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Recall that a real number $\alpha$ is solvable by real radicals over $\mathbb Q$ iff there is an increasing sequence ${\mathbb Q}= L_0 \subseteq L_1 \subseteq \ldots \subseteq L_r={\mathbb Q}(\alpha)$, such that for each $i$, $L_{i+1}$ is a radical extension of $L_i$, i.e. $L_{i+1}=L_i(\alpha_i^{n_i})$ for some integer $n_i \geq 1$ and some $\alpha_i \in L_i$.

The famous Casus irreducibilis result says that if a cubic has only real and non-rational roots, then none of those roots are solvable by real radicals.

But what about the case when there is only real root, for example for $X^3-(X+1)$ ? Is it known whether the real root is solvable by real radicals or not ?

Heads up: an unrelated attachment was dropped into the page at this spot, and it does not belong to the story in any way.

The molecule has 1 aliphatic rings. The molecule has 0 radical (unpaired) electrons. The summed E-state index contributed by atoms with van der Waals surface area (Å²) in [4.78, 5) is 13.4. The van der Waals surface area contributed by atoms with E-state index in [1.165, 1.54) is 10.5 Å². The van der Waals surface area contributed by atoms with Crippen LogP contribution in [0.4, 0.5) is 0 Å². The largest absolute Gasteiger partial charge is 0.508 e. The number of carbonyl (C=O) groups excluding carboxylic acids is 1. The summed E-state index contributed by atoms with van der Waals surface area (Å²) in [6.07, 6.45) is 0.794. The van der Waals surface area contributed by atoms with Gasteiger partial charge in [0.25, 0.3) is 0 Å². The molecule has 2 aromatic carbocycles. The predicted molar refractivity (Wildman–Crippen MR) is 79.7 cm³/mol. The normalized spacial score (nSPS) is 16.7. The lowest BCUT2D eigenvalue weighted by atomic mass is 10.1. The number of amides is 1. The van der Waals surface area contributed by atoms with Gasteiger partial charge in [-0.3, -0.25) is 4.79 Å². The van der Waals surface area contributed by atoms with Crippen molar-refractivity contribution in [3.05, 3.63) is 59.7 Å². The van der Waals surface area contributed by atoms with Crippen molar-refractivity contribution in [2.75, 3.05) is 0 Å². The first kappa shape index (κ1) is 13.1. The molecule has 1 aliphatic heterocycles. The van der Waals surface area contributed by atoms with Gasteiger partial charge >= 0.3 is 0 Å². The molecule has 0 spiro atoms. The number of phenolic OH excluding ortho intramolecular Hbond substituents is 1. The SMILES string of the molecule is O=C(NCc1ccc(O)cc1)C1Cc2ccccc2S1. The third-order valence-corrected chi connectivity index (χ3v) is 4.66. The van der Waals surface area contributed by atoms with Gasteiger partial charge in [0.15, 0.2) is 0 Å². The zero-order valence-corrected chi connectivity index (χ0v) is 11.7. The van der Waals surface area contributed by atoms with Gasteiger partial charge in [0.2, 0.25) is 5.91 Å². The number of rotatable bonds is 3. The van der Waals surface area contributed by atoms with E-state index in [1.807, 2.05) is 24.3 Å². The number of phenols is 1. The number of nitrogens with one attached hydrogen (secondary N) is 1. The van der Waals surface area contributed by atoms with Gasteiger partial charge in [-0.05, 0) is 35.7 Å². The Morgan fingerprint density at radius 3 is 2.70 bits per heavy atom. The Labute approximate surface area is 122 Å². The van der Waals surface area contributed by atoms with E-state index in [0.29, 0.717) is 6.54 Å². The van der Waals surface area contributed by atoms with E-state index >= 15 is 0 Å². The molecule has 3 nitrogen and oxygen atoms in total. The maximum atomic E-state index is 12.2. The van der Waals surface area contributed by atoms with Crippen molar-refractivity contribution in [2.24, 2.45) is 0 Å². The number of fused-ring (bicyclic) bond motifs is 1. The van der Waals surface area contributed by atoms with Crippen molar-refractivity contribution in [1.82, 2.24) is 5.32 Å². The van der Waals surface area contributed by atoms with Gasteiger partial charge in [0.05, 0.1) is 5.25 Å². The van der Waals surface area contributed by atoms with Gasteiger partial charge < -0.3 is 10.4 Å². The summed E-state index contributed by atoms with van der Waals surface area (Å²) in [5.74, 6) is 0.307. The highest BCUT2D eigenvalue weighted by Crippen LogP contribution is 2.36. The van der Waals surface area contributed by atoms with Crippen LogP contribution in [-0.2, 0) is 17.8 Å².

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  • $\begingroup$ Since the discriminant is negative in this case and the formula contains the third root of the negative of this discriminant, the answer should be yes. $\endgroup$ – Peter May 8 '18 at 16:07
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Yes, when an irreducible cubic has only one real root, Cardano's method successfully finds it using real square roots and real cube roots.

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  • $\begingroup$ To be precise, one real square root and two real cube roots. $\endgroup$ – Ewan Delanoy May 8 '18 at 16:17

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